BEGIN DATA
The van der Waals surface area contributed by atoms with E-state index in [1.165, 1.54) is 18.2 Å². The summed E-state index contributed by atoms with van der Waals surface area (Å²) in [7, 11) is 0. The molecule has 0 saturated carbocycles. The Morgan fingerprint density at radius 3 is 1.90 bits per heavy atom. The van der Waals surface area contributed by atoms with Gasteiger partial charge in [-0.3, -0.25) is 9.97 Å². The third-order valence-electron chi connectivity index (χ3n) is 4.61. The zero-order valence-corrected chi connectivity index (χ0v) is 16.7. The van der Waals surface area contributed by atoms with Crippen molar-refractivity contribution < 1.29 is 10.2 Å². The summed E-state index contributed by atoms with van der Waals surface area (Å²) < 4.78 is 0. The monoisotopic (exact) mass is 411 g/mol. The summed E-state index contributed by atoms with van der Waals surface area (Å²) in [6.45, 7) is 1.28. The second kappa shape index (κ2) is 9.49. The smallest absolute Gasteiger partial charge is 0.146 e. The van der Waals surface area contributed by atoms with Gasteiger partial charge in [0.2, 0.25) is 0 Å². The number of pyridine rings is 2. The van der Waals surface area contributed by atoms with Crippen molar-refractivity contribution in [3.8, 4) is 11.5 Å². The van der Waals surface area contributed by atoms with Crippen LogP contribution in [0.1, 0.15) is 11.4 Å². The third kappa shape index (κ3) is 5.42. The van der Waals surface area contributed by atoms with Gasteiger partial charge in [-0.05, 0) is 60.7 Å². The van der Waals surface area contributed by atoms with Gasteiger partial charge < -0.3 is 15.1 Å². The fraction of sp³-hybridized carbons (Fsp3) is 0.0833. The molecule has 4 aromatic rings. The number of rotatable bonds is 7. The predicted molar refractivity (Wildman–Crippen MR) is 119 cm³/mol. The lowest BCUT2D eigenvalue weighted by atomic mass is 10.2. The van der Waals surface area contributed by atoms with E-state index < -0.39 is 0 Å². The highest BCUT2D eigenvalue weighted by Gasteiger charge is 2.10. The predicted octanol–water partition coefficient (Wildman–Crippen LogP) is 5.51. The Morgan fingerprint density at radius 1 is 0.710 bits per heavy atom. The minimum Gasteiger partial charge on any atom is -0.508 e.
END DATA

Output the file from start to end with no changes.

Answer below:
The van der Waals surface area contributed by atoms with E-state index in [1.165, 1.54) is 18.2 Å². The summed E-state index contributed by atoms with van der Waals surface area (Å²) in [7, 11) is 0. The molecule has 0 saturated carbocycles. The Morgan fingerprint density at radius 3 is 1.90 bits per heavy atom. The van der Waals surface area contributed by atoms with Gasteiger partial charge in [-0.3, -0.25) is 9.97 Å². The third-order valence-electron chi connectivity index (χ3n) is 4.61. The zero-order valence-corrected chi connectivity index (χ0v) is 16.7. The van der Waals surface area contributed by atoms with Crippen molar-refractivity contribution < 1.29 is 10.2 Å². The summed E-state index contributed by atoms with van der Waals surface area (Å²) < 4.78 is 0. The monoisotopic (exact) mass is 411 g/mol. The summed E-state index contributed by atoms with van der Waals surface area (Å²) in [6.45, 7) is 1.28. The second kappa shape index (κ2) is 9.49. The smallest absolute Gasteiger partial charge is 0.146 e. The van der Waals surface area contributed by atoms with Gasteiger partial charge in [0.2, 0.25) is 0 Å². The number of pyridine rings is 2. The van der Waals surface area contributed by atoms with Crippen molar-refractivity contribution in [3.8, 4) is 11.5 Å². The van der Waals surface area contributed by atoms with Crippen LogP contribution in [0.1, 0.15) is 11.4 Å². The third kappa shape index (κ3) is 5.42. The van der Waals surface area contributed by atoms with Gasteiger partial charge in [-0.05, 0) is 60.7 Å². The van der Waals surface area contributed by atoms with Gasteiger partial charge < -0.3 is 15.1 Å². The fraction of sp³-hybridized carbons (Fsp3) is 0.0833. The molecule has 4 aromatic rings. The number of rotatable bonds is 7. The predicted molar refractivity (Wildman–Crippen MR) is 119 cm³/mol. The lowest BCUT2D eigenvalue weighted by atomic mass is 10.2. The van der Waals surface area contributed by atoms with E-state index < -0.39 is 0 Å². The highest BCUT2D eigenvalue weighted by Gasteiger charge is 2.10. The predicted octanol–water partition coefficient (Wildman–Crippen LogP) is 5.51. The Morgan fingerprint density at radius 1 is 0.710 bits per heavy atom. The minimum Gasteiger partial charge on any atom is -0.508 e.